EUGENE, Ore.—A Coos Bay, Oregon man was sentenced to federal prison today for producing sexually explicit images and videos of a 3-year-old child.
Keith James Atherton, 33, was sentenced to 30 years in federal prison followed by a life term of supervised release.
According to court documents, on July 13, 2018, an undercover agent from Homeland Security Investigations (HSI) viewed child sexual abuse material streamed on a video chat website. Less than 24 hours later, Atherton was identified as the perpetrator, located, and taken into federal custody. Further investigation revealed that Atherton had produced several sexually explicit images and videos involving a 3-year-old child. Investigators seized more than 10 digital devices from Atherton, containing at least 35,000 images and 8,000 videos depicting the sexual abuse of infants, toddlers, and young children.
On July 18, 2018, a federal grand jury in Eugene returned a three-count indictment charging Atherton with using or attempting to use a minor to produce a visual depiction of sexually explicit conduct and possession and distribution of child pornography. On February 24, 2021, Atherton pleaded guilty to using or attempting to use a minor to produce a visual depiction of sexually explicit conduct.
Acting U.S. Attorney Scott Erik Asphaug of the District of Oregon made the announcement.
This case was investigated by Homeland Security Investigations with assistance from the Coos Bay Police Department, the Coos County Sheriff’s Office and the Oregon State Police. Assistant U.S. Attorney Jeffrey S. Sweet prosecuted the case with assistance from the Coos County District Attorney’s Office.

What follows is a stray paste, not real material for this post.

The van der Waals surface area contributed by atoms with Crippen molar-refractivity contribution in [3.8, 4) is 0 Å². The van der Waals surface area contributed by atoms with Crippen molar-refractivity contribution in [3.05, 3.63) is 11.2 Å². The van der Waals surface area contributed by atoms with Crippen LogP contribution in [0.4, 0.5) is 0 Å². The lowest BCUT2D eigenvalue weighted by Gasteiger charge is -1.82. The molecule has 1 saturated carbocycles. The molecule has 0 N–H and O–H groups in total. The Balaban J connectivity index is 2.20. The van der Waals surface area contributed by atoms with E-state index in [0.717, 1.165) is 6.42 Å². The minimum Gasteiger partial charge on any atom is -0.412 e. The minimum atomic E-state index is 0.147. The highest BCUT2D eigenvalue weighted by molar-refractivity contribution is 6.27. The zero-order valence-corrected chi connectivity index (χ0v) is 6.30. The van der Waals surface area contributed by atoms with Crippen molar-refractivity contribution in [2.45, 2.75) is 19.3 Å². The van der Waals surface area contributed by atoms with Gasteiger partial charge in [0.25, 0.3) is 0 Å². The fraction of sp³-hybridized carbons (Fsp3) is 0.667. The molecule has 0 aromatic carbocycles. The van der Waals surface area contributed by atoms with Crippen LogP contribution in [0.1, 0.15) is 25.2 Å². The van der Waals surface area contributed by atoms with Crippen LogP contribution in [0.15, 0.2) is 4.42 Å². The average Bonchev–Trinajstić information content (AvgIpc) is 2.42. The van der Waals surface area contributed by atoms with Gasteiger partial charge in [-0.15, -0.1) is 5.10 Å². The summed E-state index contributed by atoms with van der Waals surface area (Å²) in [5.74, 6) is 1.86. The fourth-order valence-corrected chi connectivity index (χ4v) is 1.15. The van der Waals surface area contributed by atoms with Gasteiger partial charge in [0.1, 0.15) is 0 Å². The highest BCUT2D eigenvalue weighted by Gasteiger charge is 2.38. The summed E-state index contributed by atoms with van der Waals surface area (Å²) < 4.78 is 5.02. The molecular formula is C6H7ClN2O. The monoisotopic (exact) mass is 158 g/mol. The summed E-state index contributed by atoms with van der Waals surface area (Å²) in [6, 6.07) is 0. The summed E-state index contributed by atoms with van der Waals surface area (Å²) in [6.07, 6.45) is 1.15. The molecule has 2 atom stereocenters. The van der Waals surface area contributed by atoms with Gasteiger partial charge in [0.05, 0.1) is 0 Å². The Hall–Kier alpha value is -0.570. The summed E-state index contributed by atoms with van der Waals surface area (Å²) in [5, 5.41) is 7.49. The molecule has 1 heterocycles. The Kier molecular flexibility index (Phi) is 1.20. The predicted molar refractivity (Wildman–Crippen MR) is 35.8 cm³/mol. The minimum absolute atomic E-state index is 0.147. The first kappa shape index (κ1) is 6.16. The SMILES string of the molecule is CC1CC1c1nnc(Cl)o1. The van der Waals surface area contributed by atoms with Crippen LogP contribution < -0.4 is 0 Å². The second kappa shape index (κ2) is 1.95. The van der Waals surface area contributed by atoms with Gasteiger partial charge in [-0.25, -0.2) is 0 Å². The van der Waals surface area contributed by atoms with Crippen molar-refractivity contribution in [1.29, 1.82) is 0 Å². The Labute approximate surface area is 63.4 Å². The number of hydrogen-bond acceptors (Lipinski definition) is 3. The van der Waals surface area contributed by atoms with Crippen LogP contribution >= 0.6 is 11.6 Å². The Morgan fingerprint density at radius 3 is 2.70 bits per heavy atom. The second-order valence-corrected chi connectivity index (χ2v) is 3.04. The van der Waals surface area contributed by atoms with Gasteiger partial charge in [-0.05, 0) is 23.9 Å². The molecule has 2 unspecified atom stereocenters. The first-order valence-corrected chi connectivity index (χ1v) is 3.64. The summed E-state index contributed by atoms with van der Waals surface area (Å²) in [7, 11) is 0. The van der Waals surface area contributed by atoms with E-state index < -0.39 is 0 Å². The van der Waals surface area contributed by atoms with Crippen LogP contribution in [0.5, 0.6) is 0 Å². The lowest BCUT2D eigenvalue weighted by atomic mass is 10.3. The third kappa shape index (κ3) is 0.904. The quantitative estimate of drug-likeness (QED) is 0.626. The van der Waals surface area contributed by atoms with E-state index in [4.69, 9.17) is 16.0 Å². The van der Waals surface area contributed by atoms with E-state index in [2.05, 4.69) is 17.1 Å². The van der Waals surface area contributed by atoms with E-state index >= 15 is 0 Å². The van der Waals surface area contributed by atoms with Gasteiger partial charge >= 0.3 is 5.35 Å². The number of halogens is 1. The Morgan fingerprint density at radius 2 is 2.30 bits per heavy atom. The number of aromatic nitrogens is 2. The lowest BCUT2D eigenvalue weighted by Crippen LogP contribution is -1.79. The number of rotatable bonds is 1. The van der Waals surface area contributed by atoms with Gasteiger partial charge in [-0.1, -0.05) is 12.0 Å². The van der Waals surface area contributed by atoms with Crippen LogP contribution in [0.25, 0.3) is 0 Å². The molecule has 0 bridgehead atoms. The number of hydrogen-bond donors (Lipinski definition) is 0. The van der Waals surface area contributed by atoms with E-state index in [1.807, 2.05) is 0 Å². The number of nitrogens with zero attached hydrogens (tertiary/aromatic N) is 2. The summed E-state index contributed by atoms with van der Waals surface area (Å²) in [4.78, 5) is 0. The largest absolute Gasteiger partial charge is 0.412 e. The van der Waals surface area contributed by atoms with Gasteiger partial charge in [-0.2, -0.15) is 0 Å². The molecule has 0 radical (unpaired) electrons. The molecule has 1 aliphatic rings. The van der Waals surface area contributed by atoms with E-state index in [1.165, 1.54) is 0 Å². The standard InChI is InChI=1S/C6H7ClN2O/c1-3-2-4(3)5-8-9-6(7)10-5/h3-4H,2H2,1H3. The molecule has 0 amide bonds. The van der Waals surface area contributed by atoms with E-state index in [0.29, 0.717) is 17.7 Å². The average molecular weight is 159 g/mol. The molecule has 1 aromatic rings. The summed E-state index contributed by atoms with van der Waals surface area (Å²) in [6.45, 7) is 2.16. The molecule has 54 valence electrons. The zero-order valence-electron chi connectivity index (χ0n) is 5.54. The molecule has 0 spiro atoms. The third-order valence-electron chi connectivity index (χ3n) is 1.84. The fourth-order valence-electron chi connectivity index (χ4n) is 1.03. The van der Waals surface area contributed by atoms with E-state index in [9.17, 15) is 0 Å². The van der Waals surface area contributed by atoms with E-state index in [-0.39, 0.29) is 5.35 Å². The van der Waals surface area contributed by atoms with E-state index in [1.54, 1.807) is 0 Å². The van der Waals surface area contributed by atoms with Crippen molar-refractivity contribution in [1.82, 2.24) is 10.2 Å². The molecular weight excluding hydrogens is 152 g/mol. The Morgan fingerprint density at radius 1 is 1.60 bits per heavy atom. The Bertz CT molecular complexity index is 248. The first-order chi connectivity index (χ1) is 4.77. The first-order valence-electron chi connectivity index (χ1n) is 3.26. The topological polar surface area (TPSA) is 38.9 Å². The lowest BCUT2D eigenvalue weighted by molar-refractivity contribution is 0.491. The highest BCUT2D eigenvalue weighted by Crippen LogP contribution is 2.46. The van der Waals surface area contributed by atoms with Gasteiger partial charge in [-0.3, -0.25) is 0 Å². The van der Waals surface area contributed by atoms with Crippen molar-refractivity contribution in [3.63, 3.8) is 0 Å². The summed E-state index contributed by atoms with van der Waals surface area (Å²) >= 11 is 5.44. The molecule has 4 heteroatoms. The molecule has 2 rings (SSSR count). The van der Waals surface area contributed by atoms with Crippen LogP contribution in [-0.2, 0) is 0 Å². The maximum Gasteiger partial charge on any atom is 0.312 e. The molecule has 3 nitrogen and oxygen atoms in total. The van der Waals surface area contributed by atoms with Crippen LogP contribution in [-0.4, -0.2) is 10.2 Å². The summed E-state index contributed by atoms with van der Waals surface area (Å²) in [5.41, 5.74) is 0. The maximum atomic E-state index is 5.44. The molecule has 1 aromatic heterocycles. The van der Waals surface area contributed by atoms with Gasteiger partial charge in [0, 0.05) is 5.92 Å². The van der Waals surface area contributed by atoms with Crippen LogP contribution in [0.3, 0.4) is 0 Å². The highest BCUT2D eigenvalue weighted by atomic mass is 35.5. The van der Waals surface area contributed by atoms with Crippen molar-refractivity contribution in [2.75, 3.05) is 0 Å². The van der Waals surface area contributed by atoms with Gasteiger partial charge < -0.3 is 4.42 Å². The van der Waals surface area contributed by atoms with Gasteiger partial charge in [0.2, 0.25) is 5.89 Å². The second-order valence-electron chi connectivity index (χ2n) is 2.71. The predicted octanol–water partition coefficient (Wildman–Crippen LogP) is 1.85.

Anyone who has information about the physical or online exploitation of children are encouraged to contact HSI at (866) 347-2423 or submit a tip online at www.ice.gov/tips.
Federal law defines child pornography as any visual depiction of sexually explicit conduct involving a minor. It is important to remember child sexual abuse material depicts actual crimes being committed against children. Not only do these images and videos document the victims’ exploitation and abuse, but when shared across the internet, re-victimize and re-traumatize the child victims each time their abuse is viewed. To learn more, please visit the National Center for Missing & Exploited Children at www.missingkids.org.
This case was brought as part of Project Safe Childhood, a nationwide initiative launched in May 2006 by the Department of Justice to combat the growing epidemic of child sexual exploitation and abuse. For more information about Project Safe Childhood, please visit www.justice.gov/psc.